Sotheby's New York, 28 April 2004, Sale 7987, Lot 173
Howard Greenberg Gallery, New York, 2005
Merle Armitage, Art of Edward Weston (New York, 1932), p. 11
Ben Maddow, Edward Weston: His Life and Photographs (Millerton, 1973), p. 69
Jennifer A. Watts, ed., Edward Weston, A Legacy (San Marino: The Huntington Library, Art Collections, and Botanical Gardens, 2003), p. 94
Brett Abbott, ed. Edward Weston's Book of Nudes (The J. Paul Getty Museum and Center for Creative Photography, Tucson, 2007), pl. 7
Paul Martineau, Still Life in Photography (The J. Paul Getty Museum, 2010), pl. 35
The significance of Weston’s shell photographs to his oeuvre and to the history of twentieth-century art cannot be overstated. His photographs of shells arranged before plain, dark backgrounds exemplify his achievement as an artist. These deceptively simple compositions belie the complexity of their conception, the years of evolution in Weston’s vision, and countless trials with objects before his camera. The shell photographs resonate as strongly today as when they were made, almost a century ago. Weston was keenly attuned to the very special nature of the shell. ‘I am not blind to the sensuous quality in shells,’ he wrote in his daybook in July of 1927, ‘with which they combine the deepest spiritual significance. ‘
The print offered here comes originally from the collection of Weston’s friends Zelda and William Holgers of California. William Holgers, an amateur photographer, was part of the Bay Area’s thriving Camera Club scene before the Second World War and enrolled in the Yosemite photography workshop conducted by Ansel Adams and Weston in 1940. A building contractor by trade, Holgers made improvements to Weston’s house and garage at Wildcat Hill, sometimes in exchange for photographs. Over the years he acquired a small collection of prints by Weston and his circle, one a gift from Weston to celebrate Bill and Zelda’s marriage in 1942. Holgers is perhaps best known in the Weston literature as the photographer of the fine dual portrait of Weston and Charis Wilson that appears on the dust jacket of Wilson’s 1998 memoir, Through Another Lens: My Years with Edward Weston.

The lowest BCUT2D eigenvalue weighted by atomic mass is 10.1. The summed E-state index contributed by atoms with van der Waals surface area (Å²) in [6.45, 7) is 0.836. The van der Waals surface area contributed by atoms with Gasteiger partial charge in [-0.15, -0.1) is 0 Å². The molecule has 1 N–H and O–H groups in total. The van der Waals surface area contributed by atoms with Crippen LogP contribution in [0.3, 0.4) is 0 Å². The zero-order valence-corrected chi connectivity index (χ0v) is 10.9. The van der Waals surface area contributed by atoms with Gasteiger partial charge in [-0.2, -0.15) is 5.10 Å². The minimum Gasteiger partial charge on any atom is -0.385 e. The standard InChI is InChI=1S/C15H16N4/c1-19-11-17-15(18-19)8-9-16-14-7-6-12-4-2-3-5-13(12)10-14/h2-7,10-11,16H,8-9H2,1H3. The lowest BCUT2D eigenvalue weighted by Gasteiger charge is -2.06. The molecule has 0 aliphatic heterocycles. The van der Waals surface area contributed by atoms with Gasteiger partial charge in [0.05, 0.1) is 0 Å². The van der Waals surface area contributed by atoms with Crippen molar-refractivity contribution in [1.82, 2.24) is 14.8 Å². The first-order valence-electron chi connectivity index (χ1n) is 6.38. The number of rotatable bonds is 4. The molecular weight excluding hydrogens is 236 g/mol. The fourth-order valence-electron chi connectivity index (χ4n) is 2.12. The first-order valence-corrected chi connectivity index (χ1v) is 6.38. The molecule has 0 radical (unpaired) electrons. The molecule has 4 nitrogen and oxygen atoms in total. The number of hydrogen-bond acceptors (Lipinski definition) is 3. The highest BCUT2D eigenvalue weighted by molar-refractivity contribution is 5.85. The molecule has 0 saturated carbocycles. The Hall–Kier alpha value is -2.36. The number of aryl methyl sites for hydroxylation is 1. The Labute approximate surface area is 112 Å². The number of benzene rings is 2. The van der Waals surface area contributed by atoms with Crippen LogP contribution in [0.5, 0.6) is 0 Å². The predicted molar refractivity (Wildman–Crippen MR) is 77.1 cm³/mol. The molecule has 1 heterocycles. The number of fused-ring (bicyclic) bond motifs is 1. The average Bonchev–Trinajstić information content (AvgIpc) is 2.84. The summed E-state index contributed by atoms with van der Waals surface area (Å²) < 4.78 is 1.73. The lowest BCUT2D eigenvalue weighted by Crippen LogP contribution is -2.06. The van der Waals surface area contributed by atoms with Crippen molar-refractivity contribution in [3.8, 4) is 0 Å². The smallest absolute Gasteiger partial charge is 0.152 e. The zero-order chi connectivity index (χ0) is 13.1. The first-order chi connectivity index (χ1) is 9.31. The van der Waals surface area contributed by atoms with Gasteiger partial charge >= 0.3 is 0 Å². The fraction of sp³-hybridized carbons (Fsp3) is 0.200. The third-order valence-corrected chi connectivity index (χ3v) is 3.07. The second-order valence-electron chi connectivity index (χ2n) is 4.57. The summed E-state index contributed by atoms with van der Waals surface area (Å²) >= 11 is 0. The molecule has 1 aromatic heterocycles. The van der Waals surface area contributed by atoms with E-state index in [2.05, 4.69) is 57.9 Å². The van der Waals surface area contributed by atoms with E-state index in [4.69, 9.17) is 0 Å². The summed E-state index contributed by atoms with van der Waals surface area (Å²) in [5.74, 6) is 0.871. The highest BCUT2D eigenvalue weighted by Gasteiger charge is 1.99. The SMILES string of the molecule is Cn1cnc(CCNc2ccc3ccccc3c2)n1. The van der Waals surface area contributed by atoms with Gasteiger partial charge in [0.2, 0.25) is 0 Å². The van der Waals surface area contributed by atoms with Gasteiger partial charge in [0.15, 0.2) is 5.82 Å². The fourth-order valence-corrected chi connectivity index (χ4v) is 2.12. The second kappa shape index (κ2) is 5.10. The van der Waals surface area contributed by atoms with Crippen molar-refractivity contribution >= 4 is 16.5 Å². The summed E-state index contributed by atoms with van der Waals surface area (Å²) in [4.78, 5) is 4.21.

Early prints of Shells (7S) are surprisingly scarce. Weston’s negative log in the Center for Creative Photography, Tuscon, records prints numbered 12 through 18, with print 14 and print 15 described later in the log as ‘destroyed.’ Conger locates six prints in institutions, at least three of which are Project Prints. A print of the image was exhibited in Weston’s 1928 show at the East/West Gallery in San Francisco and may have been in the Film und Foto show in Stuttgart in 1929. It was included in his retrospective at The Museum of Modern Art in 1946. But few early prints have appeared at auction. The beautiful state of this particular print, combined with the Holgers provenance, make this an exceptional example of the series.
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